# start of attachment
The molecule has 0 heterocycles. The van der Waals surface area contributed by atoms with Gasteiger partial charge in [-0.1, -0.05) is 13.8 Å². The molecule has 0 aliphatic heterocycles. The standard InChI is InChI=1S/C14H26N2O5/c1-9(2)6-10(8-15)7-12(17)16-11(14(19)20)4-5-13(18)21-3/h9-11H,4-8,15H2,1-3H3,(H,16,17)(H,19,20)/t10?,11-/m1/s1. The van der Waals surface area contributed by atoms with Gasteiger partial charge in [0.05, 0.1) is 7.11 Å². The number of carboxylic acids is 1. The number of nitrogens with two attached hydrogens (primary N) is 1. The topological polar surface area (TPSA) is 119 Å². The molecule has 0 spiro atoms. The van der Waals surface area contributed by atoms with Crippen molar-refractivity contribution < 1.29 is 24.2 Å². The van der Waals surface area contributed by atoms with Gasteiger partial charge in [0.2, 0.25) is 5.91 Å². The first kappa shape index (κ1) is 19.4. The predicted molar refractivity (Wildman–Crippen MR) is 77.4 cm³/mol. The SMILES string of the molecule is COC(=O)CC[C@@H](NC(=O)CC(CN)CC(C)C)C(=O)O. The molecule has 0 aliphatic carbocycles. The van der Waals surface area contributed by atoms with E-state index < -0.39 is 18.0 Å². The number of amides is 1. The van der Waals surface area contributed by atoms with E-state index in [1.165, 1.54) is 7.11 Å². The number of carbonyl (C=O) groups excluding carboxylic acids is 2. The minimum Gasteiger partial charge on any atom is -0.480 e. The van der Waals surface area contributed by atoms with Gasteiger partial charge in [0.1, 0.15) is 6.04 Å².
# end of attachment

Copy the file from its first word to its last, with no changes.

The molecule has 0 heterocycles. The van der Waals surface area contributed by atoms with Gasteiger partial charge in [-0.1, -0.05) is 13.8 Å². The molecule has 0 aliphatic heterocycles. The standard InChI is InChI=1S/C14H26N2O5/c1-9(2)6-10(8-15)7-12(17)16-11(14(19)20)4-5-13(18)21-3/h9-11H,4-8,15H2,1-3H3,(H,16,17)(H,19,20)/t10?,11-/m1/s1. The van der Waals surface area contributed by atoms with Gasteiger partial charge in [0.05, 0.1) is 7.11 Å². The number of carboxylic acids is 1. The number of nitrogens with two attached hydrogens (primary N) is 1. The topological polar surface area (TPSA) is 119 Å². The molecule has 0 spiro atoms. The van der Waals surface area contributed by atoms with Crippen molar-refractivity contribution < 1.29 is 24.2 Å². The van der Waals surface area contributed by atoms with Gasteiger partial charge in [0.2, 0.25) is 5.91 Å². The first kappa shape index (κ1) is 19.4. The predicted molar refractivity (Wildman–Crippen MR) is 77.4 cm³/mol. The SMILES string of the molecule is COC(=O)CC[C@@H](NC(=O)CC(CN)CC(C)C)C(=O)O. The molecule has 0 aliphatic carbocycles. The van der Waals surface area contributed by atoms with E-state index < -0.39 is 18.0 Å². The number of amides is 1. The van der Waals surface area contributed by atoms with E-state index in [1.165, 1.54) is 7.11 Å². The number of carbonyl (C=O) groups excluding carboxylic acids is 2. The minimum Gasteiger partial charge on any atom is -0.480 e. The van der Waals surface area contributed by atoms with Gasteiger partial charge in [0.1, 0.15) is 6.04 Å².